There are more examples to go through (Nebraska at home, both meetings against Maryland, even the early season win over Texas), but the bottom line is that Brown’s dynamic skill set and fearless, attack-first mentality added a different wrinkle to this Northwestern team all season long. At his most effective towards the middle of conference play, he was a reliable and necessary option that Collins had in his crunch-time arsenal, and he played an indispensable role in a number of key wins.
To sum up the downside of Brown’s freshman season, you need only look at his line in his team’s most important game against Michigan: DNP.
The young guard’s inconsistencies and unrelenting tendency to force the action offensively no matter what the situation meant that, for as many times as he played a key role in important moments, there were many more times where Collins simply could not afford to have him out on the floor. His turnover percentage, fouls rate, shot volume and shooting efficiency go to great lengths to explain this.
For the latter half of the season, Brown’s struggles with letting the game come to him were what defined him. The high levels inefficiency and risk that he posed offensively combined with his lack of strength and size defensively, as well as Bryant McIntosh’s emergence as an elite isolation player, meant that Brown’s leash understandably became one of the shortest on the team come the stretch run of the season.
Brown’s overarching focus should be on improving the necessary areas to allow him to make a bigger impact not just when he has the ball in his hands and is looking to score. Not only will that give Collins more reason to stick with him through his offensive inefficiencies, but it will also free him up offensively to play more effectively off the ball and thus limit said inefficiencies.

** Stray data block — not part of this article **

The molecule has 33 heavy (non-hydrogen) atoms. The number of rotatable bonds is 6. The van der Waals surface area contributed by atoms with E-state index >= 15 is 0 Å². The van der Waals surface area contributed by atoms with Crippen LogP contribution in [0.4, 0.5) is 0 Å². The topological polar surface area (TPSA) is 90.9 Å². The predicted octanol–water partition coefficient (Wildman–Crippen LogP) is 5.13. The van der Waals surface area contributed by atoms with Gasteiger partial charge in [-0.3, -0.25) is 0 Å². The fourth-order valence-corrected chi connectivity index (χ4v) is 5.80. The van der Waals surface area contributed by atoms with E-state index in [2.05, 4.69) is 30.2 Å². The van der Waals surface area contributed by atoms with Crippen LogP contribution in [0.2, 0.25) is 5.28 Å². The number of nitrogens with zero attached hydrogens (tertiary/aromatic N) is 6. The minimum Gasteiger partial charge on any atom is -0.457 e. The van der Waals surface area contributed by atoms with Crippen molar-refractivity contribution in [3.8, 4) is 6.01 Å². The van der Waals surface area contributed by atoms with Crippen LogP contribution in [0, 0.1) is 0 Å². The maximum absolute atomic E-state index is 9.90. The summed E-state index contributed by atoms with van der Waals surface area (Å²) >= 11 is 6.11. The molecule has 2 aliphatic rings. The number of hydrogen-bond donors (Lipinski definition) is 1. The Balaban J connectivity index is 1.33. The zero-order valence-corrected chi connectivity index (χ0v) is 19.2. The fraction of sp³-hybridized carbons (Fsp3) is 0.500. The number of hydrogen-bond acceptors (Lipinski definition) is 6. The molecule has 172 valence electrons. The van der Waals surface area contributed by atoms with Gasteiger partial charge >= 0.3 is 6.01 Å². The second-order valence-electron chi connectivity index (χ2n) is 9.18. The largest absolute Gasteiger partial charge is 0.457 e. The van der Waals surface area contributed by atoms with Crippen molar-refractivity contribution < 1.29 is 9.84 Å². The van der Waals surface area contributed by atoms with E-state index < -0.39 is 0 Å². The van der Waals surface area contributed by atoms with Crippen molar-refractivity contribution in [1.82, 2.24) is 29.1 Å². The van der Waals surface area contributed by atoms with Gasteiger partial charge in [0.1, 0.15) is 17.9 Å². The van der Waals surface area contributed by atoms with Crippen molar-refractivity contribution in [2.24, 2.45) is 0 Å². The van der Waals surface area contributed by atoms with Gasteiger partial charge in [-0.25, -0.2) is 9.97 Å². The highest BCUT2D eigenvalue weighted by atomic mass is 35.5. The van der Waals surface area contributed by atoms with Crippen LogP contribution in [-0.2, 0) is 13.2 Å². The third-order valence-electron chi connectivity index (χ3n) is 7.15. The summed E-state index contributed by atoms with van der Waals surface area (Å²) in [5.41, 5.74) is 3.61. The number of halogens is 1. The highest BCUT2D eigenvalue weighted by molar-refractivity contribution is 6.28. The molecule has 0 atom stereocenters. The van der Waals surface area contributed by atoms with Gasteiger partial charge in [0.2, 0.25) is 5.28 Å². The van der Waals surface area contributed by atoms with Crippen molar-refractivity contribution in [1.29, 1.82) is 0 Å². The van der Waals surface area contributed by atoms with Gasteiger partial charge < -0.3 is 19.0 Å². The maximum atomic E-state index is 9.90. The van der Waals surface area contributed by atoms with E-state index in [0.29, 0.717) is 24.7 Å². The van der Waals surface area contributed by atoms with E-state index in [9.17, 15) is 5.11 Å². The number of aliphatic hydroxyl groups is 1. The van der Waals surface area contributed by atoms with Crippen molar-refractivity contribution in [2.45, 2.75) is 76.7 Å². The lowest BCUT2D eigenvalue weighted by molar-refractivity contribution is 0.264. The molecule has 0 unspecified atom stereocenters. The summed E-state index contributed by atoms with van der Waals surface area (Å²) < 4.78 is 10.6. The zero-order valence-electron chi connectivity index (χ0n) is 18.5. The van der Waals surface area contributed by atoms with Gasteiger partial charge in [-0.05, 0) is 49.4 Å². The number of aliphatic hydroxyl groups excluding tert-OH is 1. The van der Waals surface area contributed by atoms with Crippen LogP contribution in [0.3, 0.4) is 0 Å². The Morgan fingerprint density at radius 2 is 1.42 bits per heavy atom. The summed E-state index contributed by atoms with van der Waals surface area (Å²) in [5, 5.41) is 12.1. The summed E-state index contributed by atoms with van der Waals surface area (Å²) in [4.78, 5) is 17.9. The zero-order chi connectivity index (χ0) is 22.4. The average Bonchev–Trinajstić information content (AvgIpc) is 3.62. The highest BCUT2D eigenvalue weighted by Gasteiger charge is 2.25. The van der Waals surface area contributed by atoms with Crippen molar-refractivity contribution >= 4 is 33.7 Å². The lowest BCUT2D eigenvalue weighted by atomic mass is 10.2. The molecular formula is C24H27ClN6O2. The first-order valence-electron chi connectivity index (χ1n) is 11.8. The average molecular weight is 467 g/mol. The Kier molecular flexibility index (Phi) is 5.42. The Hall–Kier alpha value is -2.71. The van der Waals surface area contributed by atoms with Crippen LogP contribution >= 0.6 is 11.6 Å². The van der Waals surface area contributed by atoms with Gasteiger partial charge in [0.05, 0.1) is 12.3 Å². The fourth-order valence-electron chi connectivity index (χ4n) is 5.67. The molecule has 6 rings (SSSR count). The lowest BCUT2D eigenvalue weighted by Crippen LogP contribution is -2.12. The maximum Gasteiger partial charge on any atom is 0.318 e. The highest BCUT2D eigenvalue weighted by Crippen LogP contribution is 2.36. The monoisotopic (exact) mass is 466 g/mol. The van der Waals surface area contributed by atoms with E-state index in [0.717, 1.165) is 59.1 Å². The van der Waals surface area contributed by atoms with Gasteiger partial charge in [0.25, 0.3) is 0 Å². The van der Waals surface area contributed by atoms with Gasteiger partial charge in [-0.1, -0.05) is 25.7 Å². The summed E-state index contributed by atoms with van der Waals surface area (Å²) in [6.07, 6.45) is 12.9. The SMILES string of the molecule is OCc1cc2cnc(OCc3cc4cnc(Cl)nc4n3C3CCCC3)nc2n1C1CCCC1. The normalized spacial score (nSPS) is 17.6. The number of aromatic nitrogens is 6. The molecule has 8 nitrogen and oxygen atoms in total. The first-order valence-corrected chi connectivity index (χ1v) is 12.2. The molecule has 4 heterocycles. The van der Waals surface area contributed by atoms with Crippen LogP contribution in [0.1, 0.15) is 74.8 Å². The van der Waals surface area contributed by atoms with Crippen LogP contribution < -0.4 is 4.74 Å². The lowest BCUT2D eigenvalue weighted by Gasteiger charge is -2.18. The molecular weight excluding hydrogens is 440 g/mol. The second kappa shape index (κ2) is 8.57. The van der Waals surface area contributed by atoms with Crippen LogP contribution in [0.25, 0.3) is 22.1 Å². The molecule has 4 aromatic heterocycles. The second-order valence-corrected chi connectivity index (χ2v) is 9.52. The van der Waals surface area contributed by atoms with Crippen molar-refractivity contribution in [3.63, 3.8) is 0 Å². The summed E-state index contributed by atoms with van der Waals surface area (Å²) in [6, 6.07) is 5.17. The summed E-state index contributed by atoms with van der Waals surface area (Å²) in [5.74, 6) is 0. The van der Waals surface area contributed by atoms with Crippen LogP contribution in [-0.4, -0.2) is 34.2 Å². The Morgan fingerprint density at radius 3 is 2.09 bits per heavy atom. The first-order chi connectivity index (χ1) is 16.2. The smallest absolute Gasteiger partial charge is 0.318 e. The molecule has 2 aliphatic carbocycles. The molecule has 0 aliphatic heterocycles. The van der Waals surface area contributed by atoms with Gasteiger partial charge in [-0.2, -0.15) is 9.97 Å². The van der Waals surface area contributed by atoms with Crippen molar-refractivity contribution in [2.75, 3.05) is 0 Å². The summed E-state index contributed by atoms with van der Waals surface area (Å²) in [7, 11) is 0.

Of the two major specific areas, on-ball defense is the first. Brown needs to work on being laterally quick enough and disciplined enough to guard for long stretches on the perimeter without running into foul trouble. On a few occasions this year when Brown was ticking offensively, particularly in non-conference, Collins was forced to limit his minutes due to foul trouble or defensive struggles. That cannot happen in his sophomore season.
The second area is his three-point shooting. Brown shot a team-worst 28 percent from deep this past year, nowhere near good enough to help bolster his minutes as an off-ball guard. Improving his ability to deliver in catch-and-shoot situations would increase his impact as a floor spacer offensively and also mean that he would not have to rely so much on his own dribble penetration to score. He could rely on his teammates more to help create some of his offense, and could get more points off of spot-ups and back cuts if he proved he could knock-down the outside shot at a consistent rate, thus making him a more useful and efficient offensive package.
The good thing is that a lot of the areas Brown has to work on are things that should improve as he matures and grows into the college game. He can still be aggressive — that's who he is — but he needs to be smarter on both ends.
Brown seemed to be turning a corner in terms of his patience, reliability, and comfort levels on both ends of the floor at the end of January in the middle stages of conference play, but Scottie Lindsey’s injury and Brown's subsequent insertion into the starting lineup seemed to throw him into a funk. Thrust all of a sudden into a more prominent role in the games against Purdue and Illinois, he did not perform well under increased minutes and increased responsibility, and he was unable to fully reassume the effective bench role that he had worked himself into upon Lindsey’s return during the remainder of the season.
Overall, the freshman was unable to stake himself to a key and consistent place in the rotation come the end of his first year of college ball, but did showcase a unique and tantalizing skill set that both helped the Wildcats throughout the course of the season and suggested that there was plenty of room for improvement in the future.